Literacy Initiative – Are you up for the challenge?

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At Girl Scouts of Gulfcoast Florida, we KNOW we can make a great impact on problems we see in our communities. Our entire nation, state, and within the 10 counties we serve, adults, children and girls are at risk of falling behind. With over 9,000 girl and adult members, Girl Scouts of Gulfcoast Florida is focused on a mission this year to curtail this literacy risk.

Startling statistics:

  • 67% nationwide and more than 80% from low-income families are not proficient readers by the end of the third grade. (Grade Level Reading, 2014)
  • In all of Florida, 20% lack basic literacy skills. In Girl Scouts of Gulfcoast’s 10 counties, and average of 21% lack these skills, one of our counties going as high as 42%. (US dept. of Education, 2003, NCES)
  • Roughly, only 39% of fourth-grade girls in Florida are proficient in reading. (The State of Girls in Florida, 2014, GSRI)
  • If parents cannot read and face economic hardship, their children suffer, often encountering barriers to learning and to reading, and the cycle of illiteracy continues.  Family members in 50% of all Florida households with incomes below poverty level cannot read on an 8th grade level. (National Institute for Literacy)

What Can WE do?

Girl Scouts of Gulfcoast are on their way…

GIRLS are on board:

Girl Scout, Sydney Ring of Venice is in the process of her Gold Award Project, “Books and Bears for literacy.” Sydney’s project focuses on encouraging preschool aged children IMG_4959 (2)to engage in the love of books and early reading. She set her goal to collect 500 new books for local children and she further expanded the program to include 500 new bears so each child could also have a “reading buddy”.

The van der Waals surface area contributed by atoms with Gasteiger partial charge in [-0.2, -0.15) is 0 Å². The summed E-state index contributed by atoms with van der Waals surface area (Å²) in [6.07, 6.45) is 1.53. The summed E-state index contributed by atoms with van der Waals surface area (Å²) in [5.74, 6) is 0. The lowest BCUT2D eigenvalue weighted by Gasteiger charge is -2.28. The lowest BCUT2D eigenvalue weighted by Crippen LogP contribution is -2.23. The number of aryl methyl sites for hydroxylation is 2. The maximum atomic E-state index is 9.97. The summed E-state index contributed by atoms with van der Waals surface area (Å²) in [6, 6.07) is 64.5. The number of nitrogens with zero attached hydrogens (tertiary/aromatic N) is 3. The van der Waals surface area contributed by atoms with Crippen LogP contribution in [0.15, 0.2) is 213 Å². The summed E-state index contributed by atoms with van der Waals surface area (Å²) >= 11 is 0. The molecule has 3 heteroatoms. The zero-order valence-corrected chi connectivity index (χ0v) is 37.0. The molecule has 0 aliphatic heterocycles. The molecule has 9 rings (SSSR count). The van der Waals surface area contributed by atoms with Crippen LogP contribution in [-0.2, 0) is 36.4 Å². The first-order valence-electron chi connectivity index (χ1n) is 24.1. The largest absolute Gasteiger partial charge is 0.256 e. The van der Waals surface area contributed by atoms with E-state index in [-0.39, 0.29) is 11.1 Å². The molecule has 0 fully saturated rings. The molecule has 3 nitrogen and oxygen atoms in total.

Sydney hopes to spread her passion and excitement for the “Books and Bears for Literacy” outreach into other counties so more children can develop a love for reading. Currently, a “Books and Bears Literacy II” is being planned for Charlotte County by a young man who wants to continue building an awareness for early literacy needs.

TROOPS have a project:

Troops 8, 748, and 462 of LaBelle will be working together on an ongoing project called Little Free Library.  Little Free Library is a free-standing birdhouse-style box with a door full of free books. They have several opportunities to put these libraries up in LaBelle, FL.

SERVICE UNITS are getting creative:

20140906_183946 (3)Lee 13 collected over 500 books for Golisano Children’s hospital for their monthly community service project.

Service Units in Lee County are hosting a community table and literacy programs at the Southwest Florida Reading Festival.

Manatee 4 is collecting new or gently used books in lieu of admission for their fall event to donate to a local literacy council.

GSGCF has some special programs:

Scout about the Library is an event for Girl Scouts in grades 2-5 to have a sleepover in the library. Register Today >>

Day of Service we are challenging girls to participate in a literacy based service. We are challenging every girl to participate and earn prizes. Check it out here>>

As mighty Girl Scouts of Gulfcoast Florida, our projects, awards, community service, and awareness are certainly the beginning of working together to create change. Girl Scouts of Gulfcoast Florida are Taking Action to Change the World. Are you up for the challenge?

Girl Scouts showed me that I can accomplish anything I put my mind to

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Guest blogger is Samantha Wood, a recent high school graduate from Sarasota Military Academy and recent Gold Award recipient. Samantha is off to UNF to start her college adventure.